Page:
What is Roaring Fork Leadership?
Originally known as Leadership Aspen, RFL founded in 1988 by a group of local citizens concerned about the need to strengthen relationships and skills among community leaders. Our mission “developing leaders for the community” translates into numerous programs and events – all with the intent of helping individuals and organizations build effective leaders through training, practice, and application. Our leadership training and programs immerse individuals in experiential learning to shift conversations from ‘right/wrong’ to ‘what works/doesn’t work’. This builds a safe and trusted environment so that collaborative decision making and civic dialogue are possible. Upon completion of the programs, we connect our leaders to opportunities to serve for the betterment of our local communities.
RFL develops individuals to become more effective leaders who engage and enhance their communities.
We seek individuals who engage in opportunities for personal and professional growth. Using a common language, experiential learning, and skill development, we create connections and build leadership capacity. Our programs transform individuals by enhancing awareness of one’s impact and ability to collaborate.
Guiding Principles: The following commitments characterize how we strive to think, listen and respond, and indeed the kind of community we seek to model. Supporting one another to keep these commitments creates a safe and vibrant learning environment. Through these commitments, we build deep relationships and unlock the wisdom and genius that is found collectively in our group and in the community.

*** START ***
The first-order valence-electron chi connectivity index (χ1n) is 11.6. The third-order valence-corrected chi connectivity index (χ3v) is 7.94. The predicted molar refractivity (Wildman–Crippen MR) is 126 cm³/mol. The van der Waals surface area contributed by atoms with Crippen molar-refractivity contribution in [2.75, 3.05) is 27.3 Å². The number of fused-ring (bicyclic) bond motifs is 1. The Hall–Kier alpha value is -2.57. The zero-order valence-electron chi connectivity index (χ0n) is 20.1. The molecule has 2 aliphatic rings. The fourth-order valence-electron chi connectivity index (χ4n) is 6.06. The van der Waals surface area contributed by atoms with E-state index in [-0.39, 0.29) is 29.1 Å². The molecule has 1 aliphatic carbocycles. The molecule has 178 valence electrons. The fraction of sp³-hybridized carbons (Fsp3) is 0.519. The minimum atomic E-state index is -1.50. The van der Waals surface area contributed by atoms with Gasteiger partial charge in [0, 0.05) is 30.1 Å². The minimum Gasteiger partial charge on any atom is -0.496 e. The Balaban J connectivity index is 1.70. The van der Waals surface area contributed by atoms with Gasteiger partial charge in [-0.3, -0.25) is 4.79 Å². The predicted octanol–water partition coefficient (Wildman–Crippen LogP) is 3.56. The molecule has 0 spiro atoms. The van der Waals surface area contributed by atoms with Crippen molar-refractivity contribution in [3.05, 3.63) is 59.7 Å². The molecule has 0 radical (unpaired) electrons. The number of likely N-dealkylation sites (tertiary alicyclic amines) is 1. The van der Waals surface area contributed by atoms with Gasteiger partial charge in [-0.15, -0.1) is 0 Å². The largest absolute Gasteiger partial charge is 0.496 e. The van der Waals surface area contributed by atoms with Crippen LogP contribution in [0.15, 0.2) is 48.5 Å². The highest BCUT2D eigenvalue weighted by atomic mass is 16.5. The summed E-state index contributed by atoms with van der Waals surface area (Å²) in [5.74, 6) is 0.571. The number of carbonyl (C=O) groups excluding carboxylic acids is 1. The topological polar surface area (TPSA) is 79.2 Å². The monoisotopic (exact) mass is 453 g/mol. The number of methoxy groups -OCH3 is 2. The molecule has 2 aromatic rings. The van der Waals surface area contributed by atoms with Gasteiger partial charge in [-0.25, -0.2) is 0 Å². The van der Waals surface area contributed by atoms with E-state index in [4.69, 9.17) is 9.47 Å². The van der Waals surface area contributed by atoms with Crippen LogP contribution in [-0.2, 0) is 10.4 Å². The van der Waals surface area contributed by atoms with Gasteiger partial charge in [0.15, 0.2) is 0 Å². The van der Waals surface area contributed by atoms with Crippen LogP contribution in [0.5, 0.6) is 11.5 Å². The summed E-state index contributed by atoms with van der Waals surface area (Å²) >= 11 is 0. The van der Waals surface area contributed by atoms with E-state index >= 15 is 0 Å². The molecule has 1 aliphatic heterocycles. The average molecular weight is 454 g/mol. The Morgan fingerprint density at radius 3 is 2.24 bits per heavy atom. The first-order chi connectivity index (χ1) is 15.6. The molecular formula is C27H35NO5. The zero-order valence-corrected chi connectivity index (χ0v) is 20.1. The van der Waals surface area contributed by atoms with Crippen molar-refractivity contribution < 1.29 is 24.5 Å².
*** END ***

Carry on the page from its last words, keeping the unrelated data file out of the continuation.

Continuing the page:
- Contribute to an atmosphere of trust and safety
- When we feel that the atmosphere is compromised, we say so.
- Accept people for who they are, instead of who we think they are
- Listen from a place of inquiry, instead of trying to agree or disagree
- See through the lens of what’s possible, not what happened in the past
- Look for what’s working or not working, not what’s good or bad, or right or wrong
- Examine and invite feedback on personal biases, assumptions, and mental models
- Follow through on our commitments
- Give others permission to hold each of us accountable to our commitments
- Respectfully tell others when they vary from these practices
- Remain sensitive to the well-being of the group
- Share our contrary views, confusion, or unease to foster understanding within the team
- Focus on bringing out the best in others and empowering the leadership of others
- Speak to encourage others’ contribution, instead of forwarding a personal position
- Identify one’s feelings & emotions, rather than disguising them as facts
- Regularly attend and actively participate; attend 75% of all meetings
- Keep these commitments outside the group, to model the ethics of this group throughout the community